Menu 

The Best Time to Get an MBA: Part 2

Last week, in Part 1 of our Best Time to Get an MBA series, we talked about how work experience plays a large role in deciding when to get your MBA. However, it is of equal importance where you are currently in your career, and how the MBA can help you move forward.

We continued our discussion with Erin Town, the MBA Admissions Director from University of Washington’s Foster School of Business and Jeffrey Millard, the Director of Masters Program Operations at Seattle University’s Albers School of Business and Economics. They spoke to us about goals, timing, and their advice on when to go back for your MBA.

When applying for an MBA, it’s not always about the experience you already have, but the experience you need to move forward. We asked Erin at the Foster School if there are any career steps or goals that are helpful for an MBA candidate to have reached.

Erin Town

Erin Town, MBA Admissions Director, Foster School

“We don’t expect every one of our students to have held a formal leadership position prior to the MBA, but we do look for leadership potential and evidence of taking initiative,” Erin said. “This can come in many different forms, such as a promotion, taking on a new project at work, volunteering in the community, playing a sport and more. When a candidate can show examples of strong drive, initiative and a sense of curiosity, this is a good indication to us that they will take advantage of the many opportunities here at Foster and effectively prioritize their time to make sure that they are on the right path to achieving their goals.”

 

Millard_Jeff

Jeffrey Millard, the Director of Masters Program Operations, Albers School

As for Jeffrey at the Albers School, he looks at timing and the experience you may be missing, particularly if you didn’t get your undergraduate degree in business and yet now work in business.

“Let’s say you have an undergraduate degree in philosophy and you don’t want to teach. There’s not a lot else that you can do,” Jeffrey explained. “So, instead, you get a job at a company and find that you have an aptitude for business operations and stay there for 5-7 years. Eventually you might think, ‘It would really make sense for me to go back to school’ and you would be correct. It’s a great time to go back for an MBA. In fact, at Albers School, only about 50% of our MBA students have an undergrad in business.”

 

However, that still begs the question, when is it the right time to go back for your MBA? When is it most helpful? For Erin, being at a crossroads in your career may be the perfect timing.

“Depending on whether you opt to pursue a full-time or a part-time MBA, you will want to think about appropriate timing,” Erin shared. “Honestly there is no perfect time to go back to school! Life gets busy, jobs get busy, and you either have to figure out how to fit an MBA into your current work and life, or quit your job to go back to school full-time. Generally, the ideal time for an MBA is when you feel you are at a crossroads in your career. Perhaps you’ve advanced a bit within one company, but you now feel that your opportunities are limited until you can develop your skills or receive further training. Or perhaps you have been working in one particular area for some time and you’ve become increasingly curious about a different area of business. You can make this transition on your own, but it can take time. The MBA can help you to accelerate these types of career transitions.”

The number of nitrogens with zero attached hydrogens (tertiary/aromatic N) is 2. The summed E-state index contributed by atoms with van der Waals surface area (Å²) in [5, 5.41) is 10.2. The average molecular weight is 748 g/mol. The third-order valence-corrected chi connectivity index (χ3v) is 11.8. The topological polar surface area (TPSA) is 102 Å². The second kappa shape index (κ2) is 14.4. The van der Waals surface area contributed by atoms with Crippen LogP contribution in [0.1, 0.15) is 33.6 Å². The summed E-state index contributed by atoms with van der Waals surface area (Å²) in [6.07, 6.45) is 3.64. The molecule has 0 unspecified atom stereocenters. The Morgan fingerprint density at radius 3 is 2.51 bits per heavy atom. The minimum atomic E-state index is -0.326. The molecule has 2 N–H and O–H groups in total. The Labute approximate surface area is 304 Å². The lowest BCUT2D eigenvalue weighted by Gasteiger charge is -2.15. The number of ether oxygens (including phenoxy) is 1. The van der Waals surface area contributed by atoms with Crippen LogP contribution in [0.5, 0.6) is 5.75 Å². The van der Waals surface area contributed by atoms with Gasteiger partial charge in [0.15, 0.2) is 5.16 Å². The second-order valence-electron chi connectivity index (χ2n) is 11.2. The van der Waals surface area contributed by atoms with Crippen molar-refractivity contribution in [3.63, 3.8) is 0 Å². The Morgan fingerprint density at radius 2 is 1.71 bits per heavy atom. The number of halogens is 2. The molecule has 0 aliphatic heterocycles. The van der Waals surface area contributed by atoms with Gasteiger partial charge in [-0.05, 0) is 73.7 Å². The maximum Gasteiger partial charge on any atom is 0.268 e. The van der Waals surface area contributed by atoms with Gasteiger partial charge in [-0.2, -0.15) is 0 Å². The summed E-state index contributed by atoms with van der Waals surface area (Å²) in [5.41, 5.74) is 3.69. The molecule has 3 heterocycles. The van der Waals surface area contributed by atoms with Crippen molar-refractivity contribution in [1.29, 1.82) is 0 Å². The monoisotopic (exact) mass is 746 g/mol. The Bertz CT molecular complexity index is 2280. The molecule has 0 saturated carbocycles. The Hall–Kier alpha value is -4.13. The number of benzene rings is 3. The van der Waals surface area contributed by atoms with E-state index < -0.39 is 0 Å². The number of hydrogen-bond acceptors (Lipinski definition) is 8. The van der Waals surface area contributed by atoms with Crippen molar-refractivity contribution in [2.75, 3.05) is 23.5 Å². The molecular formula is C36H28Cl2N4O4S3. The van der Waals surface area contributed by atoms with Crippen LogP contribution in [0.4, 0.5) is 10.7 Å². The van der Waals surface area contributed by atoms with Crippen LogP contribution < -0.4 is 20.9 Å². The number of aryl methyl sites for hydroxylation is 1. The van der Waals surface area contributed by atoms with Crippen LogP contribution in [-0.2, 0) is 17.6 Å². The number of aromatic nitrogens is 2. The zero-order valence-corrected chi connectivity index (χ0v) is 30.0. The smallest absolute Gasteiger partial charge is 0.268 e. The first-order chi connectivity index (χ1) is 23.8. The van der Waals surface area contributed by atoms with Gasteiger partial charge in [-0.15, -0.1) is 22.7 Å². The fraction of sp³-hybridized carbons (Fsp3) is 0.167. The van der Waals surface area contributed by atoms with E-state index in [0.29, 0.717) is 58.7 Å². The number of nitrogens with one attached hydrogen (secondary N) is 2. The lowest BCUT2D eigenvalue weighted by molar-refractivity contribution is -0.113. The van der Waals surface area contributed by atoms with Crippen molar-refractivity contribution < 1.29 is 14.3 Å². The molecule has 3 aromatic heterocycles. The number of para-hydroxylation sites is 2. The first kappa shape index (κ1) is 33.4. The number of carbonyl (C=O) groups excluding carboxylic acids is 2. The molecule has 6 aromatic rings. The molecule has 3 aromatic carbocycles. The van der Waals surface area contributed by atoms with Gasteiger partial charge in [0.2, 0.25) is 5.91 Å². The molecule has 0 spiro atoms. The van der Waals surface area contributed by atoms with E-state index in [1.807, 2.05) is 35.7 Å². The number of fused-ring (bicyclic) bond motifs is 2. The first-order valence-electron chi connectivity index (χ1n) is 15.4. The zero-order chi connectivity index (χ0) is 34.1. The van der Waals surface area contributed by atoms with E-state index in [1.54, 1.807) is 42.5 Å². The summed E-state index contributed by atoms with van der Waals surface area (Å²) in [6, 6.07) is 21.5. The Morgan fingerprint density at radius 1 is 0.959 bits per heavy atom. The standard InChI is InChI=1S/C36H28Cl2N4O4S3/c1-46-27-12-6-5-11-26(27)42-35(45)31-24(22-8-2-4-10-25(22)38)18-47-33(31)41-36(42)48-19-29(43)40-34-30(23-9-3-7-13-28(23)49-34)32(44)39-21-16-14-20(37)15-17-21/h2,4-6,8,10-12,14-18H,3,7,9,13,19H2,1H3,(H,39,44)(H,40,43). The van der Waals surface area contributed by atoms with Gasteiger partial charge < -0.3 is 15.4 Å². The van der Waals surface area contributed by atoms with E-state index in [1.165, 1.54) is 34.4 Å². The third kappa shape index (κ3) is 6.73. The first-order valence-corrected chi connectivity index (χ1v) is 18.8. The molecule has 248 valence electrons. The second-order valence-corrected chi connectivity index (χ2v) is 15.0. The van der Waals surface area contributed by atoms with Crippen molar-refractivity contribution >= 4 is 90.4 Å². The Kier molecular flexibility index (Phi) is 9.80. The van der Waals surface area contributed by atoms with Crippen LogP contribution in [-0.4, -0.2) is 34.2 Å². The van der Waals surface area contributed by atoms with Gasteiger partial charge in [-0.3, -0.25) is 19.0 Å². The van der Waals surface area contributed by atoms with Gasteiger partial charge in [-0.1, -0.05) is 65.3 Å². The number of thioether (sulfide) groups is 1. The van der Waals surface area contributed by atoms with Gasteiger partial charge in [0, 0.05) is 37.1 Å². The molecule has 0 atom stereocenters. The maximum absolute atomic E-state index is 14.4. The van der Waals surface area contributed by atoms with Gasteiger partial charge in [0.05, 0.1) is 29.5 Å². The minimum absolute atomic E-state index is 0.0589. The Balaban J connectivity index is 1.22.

To help you decide if the timing is right for you, Jeffrey typically asks three questions.

  • Does it make sense for you to go back to graduate school?
  • If it makes sense to go back, what do you want to do and what type of degree best suits your goals?
  • Is the timing right? Why now? Does it make sense for you to go back now

bman question

If you can answer those questions in detail as you would have to do in an admission’s essay, and the answers point toward an MBA, then you’re on the right track. The key is to call up your preferred school and talk to them. Both Erin at the Foster School and Jeffery at the Albers School recommend communication.

“My best advice is for you to talk to us,” said Erin. “Our counselors enjoy meeting prospective students and are happy to answer any and all questions. You don’t have to be an expert on our program to e-mail or give us a call. And hands down one of the best ways to get a feel for the MBA experience is to visit a program and meet current students. This will help you to assess whether you can see yourself in the program and whether now is the right time.”

“I’ve been in graduate business admissions and recruitment for twenty years now, and the biggest mistake I see is students who get too caught up in the logistics of the application process,” Jeffrey shared. “They focus on questions like, ‘What is my GMAT score? When do I have to take it? When do I have to apply? What are the prerequisites? How many essays do I have to do? Do I need three letters of recommendation?’ They can get so focused on the small questions that sometimes they miss the big overarching questions. I always recommend that they come in first and talk about those big questions, because if you can answer those, then everything else falls into place.”

regions: / / / / / / / / / / / / / /

About the Author


Kelly Vo    

Kelly Vo is a writer who specializes in covering MBA programs, digital marketing, and personal development.

Leave a Comment

Your email address will not be published. Required fields are marked *

This site uses Akismet to reduce spam. Learn how your comment data is processed.

Your compare list

Compare
REMOVE ALL
COMPARE
0